To use this function, first, you choose the amount of time—3, 6, 12, or 18 months—that must pass without any activity before the Inactive Account Manager service is triggered. The service lets you select up to 10 different people, who can access your account once Inactive Account Manager goes into effect. You can specify the data those individuals will be allowed to access, including things like photos, contacts, emails, documents, and other content.
With Inactive Account Manager, you can also opt to have your account deleted. If so, you can have Google simply delete all of your content, or you can share your content with your designated contacts before deletion. If you share your content, your contacts will be able to access and download data from your account for 3 months before it’s deleted.
Should you choose to have your account deleted, your Gmail messages will be permanently deleted, and all data and content in all of your other Google-based accounts like YouTube, Google Drive, and Google Photos will also be deleted. If you die without setting up Inactive Account Manager, Google will automatically delete your account following two years of inactivity.
Finally, because Google owns YouTube, and YouTube videos have the potential to earn revenue indefinitely, it’s vital that you use the Inactive Account Manager to protect this potentially lucrative asset following your death. Additionally, you’ll also want to include these intangible assets in your estate plan, so they can be protected and passed on to your loved ones in the most beneficial way possible.
Managing Your INSTAGRAM Digital Footprint
What INSTAGRAM does with your account after your gone
As you may know, Instagram is owned by Facebook. But even though they may seem like two peas in a pod, Instagram’s processes for handling your account after your death are similar—but not entirely the same—as Facebook’s. As a reminder, Facebook allows you to name a legacy contact to handle your death, and Instagram gives you two options for managing your account after death: You can either have your account memorialized, or you can have it deleted.
However, it’s your family—not you—that has the final say. This makes it all the more important that your loved ones are well-aware of your wishes for how you’d like this digital asset managed when you die. In order to have your account memorialized, Instagram requires a family member or friend to submit a special request form, along with proof of your death, such as your obituary or death certificate. Once your account is memorialized, the word “Remembering” appears next to your profile name, and your account will be frozen, appearing exactly as you left it before your death.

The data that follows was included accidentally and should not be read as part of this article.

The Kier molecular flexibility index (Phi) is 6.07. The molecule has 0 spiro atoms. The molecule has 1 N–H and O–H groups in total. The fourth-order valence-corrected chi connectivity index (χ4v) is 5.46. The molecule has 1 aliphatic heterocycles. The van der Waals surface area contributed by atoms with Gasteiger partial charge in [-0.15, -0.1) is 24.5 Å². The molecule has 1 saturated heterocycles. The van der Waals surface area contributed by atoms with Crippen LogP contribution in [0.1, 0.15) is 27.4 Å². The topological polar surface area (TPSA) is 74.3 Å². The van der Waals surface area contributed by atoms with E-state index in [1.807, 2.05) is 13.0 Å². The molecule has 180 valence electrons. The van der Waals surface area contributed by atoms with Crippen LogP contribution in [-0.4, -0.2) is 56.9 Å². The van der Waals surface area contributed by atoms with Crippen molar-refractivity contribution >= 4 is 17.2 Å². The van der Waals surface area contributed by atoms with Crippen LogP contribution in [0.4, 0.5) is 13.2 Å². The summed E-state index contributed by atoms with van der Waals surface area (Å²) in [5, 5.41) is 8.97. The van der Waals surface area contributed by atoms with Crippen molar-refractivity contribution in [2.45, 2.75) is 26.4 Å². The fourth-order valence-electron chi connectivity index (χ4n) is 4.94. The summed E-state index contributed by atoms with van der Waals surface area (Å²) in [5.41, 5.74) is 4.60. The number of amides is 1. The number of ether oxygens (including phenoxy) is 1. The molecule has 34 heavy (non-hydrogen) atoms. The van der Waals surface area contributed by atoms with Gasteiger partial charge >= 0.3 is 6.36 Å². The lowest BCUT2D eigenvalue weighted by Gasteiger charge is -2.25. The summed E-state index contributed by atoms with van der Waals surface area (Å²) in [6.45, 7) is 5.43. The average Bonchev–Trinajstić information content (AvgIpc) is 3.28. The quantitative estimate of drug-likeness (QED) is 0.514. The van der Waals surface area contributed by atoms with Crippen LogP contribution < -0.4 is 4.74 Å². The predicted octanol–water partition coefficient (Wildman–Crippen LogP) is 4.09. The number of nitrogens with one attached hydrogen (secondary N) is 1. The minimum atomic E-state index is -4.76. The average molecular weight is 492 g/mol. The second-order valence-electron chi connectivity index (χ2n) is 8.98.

All posts shared on your memorialized Instagram account will be preserved and shared with the same audience they were before your death. No one can log into your memorialized account, make changes to your posts, profile information, or settings. Additionally, your memorialized account will no longer appear in public Instagram forums, such as its Explore page.
Alternatively, Instagram allows your account to be permanently deleted after your death. According to Instagram’s policy, only family members can have your account deleted, and this requires a bit more effort than memorialization.
To have your Instagram account permanently erased from cyberspace, your loved ones must not only submit a special form, but they must also supply your birth certificate, proof of death, as well as proof that they are your lawful representative under local law, the latter of which can take the form of a power of attorney document, a will, or an estate letter.
Managing Your TWITTER Digital Footprint
What TWITTER does with your account after your gone
Twitter’s policies regarding the management of your account after death are fairly simple. In fact, the company only gives you one option: the deactivation of your account. Llke Instagram, Twitter leaves the decision as to what happens to your account after your death up to your family. Twitter’s Help Center offers a page with the specific details about deactivating a deceased person’s account.